As the spring season begins to bloom, the days get ever rainier, and the air is filled with the despair-ridden cries of allergy-stricken individuals, Oxford’s iconic Double Decker Festival draws near. The town’s festival set for April 27-28 draws thousands annually who shop for art and listen live music.
When asked about their local Tree Board, most Mississippi residents would probably give a puzzled look. But Oxford’s council of tree preservers help transform the city.
The Double Decker Music and Arts Festival set for April 27-28 is a must do in Oxford. When the weather is warm and the sun is shining, it’s a reminder of how special the small town is.
Last year, the city of Oxford had to close its pool at certain times because of a shortage of lifeguards. Oxford Park Commission leaders are working to ensure that doesn’t happen this summer.
Oxford is a busy town, especially while the university is in session. This means more vehicles are on the streets causing traffic and parking issues. However, alternate transportation, such has buses, bikes and walking, is slowly catching on among residents.
Oxford Mayor’s Commission on Disability Issues works to address issues faced by physically challenged residents
What if the door handle on a business was out of your reach, and you couldn’t enter the store? What if a building was on the second floor, and you were not able to walk up the steps to get to it?
Imagine a city growing from 24,000 to 100,000 overnight. The risk of crime, violence and traffic increases significantly.
COLUMBUS – For many journalism students, the thought of being thrust into a full-time position after graduation can be exciting and daunting. The final semesters can be the most important when preparing for a future career.
While she hates to hear someone utter the phrase ‘Print is dead,’ Lacey Russell, a CNN video production assistant, predicts newspapers will eventually fade away. Digital is the future.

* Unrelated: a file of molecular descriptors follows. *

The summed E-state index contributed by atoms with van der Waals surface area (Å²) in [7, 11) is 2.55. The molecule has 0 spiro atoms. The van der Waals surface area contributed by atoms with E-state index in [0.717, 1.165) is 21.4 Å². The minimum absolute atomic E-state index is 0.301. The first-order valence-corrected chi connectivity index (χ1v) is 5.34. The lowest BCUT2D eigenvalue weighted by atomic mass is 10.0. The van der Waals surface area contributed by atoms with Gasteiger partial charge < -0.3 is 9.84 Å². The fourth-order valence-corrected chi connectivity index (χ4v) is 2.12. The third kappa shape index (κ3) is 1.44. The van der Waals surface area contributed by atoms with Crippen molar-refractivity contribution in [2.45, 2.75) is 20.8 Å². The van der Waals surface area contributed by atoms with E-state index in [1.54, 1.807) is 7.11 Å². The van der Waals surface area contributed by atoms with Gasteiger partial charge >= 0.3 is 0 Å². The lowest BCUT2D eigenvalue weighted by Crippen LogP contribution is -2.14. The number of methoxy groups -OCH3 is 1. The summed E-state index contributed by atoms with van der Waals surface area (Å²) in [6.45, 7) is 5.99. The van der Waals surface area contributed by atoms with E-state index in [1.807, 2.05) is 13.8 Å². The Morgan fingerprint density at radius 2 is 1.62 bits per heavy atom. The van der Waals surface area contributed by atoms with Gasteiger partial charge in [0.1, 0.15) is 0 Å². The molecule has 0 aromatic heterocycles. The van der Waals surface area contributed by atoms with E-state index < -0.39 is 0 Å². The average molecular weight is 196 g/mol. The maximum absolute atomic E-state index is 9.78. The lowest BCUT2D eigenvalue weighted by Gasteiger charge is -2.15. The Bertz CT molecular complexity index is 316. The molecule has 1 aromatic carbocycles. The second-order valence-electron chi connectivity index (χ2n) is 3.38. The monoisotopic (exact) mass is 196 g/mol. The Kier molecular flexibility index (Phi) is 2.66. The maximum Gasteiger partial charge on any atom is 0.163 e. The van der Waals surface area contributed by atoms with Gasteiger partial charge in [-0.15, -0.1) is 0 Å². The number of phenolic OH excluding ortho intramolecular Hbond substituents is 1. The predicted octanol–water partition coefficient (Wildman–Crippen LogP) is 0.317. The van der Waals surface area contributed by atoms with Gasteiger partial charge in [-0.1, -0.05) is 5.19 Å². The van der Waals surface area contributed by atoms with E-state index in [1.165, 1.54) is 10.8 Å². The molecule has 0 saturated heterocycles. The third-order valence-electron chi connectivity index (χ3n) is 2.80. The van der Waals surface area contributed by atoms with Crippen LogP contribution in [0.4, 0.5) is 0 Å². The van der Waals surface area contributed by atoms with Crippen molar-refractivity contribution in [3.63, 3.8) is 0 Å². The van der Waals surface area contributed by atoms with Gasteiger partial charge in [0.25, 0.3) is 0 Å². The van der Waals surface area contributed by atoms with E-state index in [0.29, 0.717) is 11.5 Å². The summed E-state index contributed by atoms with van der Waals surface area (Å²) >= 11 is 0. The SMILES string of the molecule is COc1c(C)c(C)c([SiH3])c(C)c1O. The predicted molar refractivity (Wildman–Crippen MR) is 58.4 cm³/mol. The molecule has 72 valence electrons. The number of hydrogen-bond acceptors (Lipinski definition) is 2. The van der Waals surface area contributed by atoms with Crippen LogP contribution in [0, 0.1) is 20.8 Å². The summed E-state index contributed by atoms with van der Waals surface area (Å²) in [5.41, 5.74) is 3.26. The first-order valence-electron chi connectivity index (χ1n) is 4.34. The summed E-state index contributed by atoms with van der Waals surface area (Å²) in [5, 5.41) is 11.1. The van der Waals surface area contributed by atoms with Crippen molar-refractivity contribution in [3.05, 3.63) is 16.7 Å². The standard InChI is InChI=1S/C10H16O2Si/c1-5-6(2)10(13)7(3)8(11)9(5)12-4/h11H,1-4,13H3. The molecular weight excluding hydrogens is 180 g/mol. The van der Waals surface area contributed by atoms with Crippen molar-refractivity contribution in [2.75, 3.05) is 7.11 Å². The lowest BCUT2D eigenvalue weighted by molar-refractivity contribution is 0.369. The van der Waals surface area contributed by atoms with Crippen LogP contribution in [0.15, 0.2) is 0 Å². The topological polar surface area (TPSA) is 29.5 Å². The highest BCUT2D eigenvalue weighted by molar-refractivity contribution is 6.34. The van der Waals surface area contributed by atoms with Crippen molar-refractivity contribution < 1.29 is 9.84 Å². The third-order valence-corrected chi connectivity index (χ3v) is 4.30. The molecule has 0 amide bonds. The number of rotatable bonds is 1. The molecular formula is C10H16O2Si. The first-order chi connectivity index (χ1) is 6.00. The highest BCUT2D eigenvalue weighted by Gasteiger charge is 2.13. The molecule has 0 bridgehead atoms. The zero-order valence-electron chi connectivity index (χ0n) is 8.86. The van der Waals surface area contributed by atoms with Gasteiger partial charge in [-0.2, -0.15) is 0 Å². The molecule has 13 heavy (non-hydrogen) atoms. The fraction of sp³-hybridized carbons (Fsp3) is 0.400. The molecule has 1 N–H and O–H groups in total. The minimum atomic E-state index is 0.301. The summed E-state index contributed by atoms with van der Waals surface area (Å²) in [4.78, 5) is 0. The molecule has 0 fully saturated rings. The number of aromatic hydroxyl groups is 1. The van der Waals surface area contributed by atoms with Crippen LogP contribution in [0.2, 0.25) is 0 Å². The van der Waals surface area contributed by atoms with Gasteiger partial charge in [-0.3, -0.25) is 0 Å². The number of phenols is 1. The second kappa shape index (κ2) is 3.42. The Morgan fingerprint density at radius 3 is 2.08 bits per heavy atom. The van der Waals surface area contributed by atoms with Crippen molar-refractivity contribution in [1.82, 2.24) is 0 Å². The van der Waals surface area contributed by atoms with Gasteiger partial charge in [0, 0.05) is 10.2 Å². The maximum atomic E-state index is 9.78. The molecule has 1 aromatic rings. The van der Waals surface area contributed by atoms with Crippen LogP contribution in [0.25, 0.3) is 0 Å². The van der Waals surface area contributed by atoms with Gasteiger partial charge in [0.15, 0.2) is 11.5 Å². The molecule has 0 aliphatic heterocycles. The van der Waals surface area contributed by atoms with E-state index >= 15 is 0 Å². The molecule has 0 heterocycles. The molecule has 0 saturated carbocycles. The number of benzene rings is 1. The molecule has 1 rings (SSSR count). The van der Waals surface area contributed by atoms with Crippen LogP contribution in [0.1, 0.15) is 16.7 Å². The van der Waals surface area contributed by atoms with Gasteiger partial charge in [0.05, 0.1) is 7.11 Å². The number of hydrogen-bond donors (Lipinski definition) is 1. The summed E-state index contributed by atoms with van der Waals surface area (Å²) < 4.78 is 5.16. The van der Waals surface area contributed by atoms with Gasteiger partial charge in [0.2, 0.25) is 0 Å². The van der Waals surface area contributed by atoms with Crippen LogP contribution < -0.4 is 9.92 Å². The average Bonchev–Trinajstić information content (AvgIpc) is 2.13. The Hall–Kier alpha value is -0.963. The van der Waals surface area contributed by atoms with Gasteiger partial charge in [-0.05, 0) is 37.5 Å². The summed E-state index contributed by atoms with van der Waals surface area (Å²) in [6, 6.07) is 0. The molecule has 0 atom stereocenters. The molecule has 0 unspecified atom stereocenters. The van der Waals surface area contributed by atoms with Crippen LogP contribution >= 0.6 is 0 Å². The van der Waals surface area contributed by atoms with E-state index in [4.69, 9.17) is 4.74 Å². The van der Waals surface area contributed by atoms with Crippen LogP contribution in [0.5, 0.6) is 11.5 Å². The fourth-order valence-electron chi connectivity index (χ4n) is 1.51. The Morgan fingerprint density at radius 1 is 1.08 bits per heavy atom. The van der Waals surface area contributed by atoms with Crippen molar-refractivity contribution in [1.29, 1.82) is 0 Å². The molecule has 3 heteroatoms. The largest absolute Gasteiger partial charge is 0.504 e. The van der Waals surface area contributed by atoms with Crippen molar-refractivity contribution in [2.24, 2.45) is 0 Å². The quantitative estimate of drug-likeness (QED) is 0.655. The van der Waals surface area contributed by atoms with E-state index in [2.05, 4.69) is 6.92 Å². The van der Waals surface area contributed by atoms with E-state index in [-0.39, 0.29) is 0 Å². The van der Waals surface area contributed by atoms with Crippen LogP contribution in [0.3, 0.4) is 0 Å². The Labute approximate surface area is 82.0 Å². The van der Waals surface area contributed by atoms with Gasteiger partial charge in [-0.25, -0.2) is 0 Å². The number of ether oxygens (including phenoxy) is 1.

Modern journalists have to know how to do a little bit of everything, and they must know their audience if they’re going to reach them digitally, said Katie Eubanks, features editor of The Clarion Ledger in Jackson, a newspaper that is part of the USA TODAY Network.
MERIDIAN – A lifelong Meridian resident who was the first member of her family to attend college rose to become vice president of operations at Meridian Community College.
Oxford Stories reporters produce The Lorraine Motel: 50 Years After the Assassination of Dr. Martin Luther King Jr.
This week Oxford Stories is debuting a project called The Lorraine Motel: 50 Years After the Assassination of Dr. Martin Luther King Jr. The Northeast Mississippi Daily Journal has partnered with Oxford Stories to run some students stories this week. We hope to continue to use the project to share the stories of Mississippians and others who lived through the Civil Rights Era. Look for stories in the Daily Journal later this weekend.
When patients come to Endurance Physical Therapy in Oxford seeking pain relief, local physical therapist Kelly Shinall offers a somewhat odd form of treatment — sticking needles into her patients’ skin.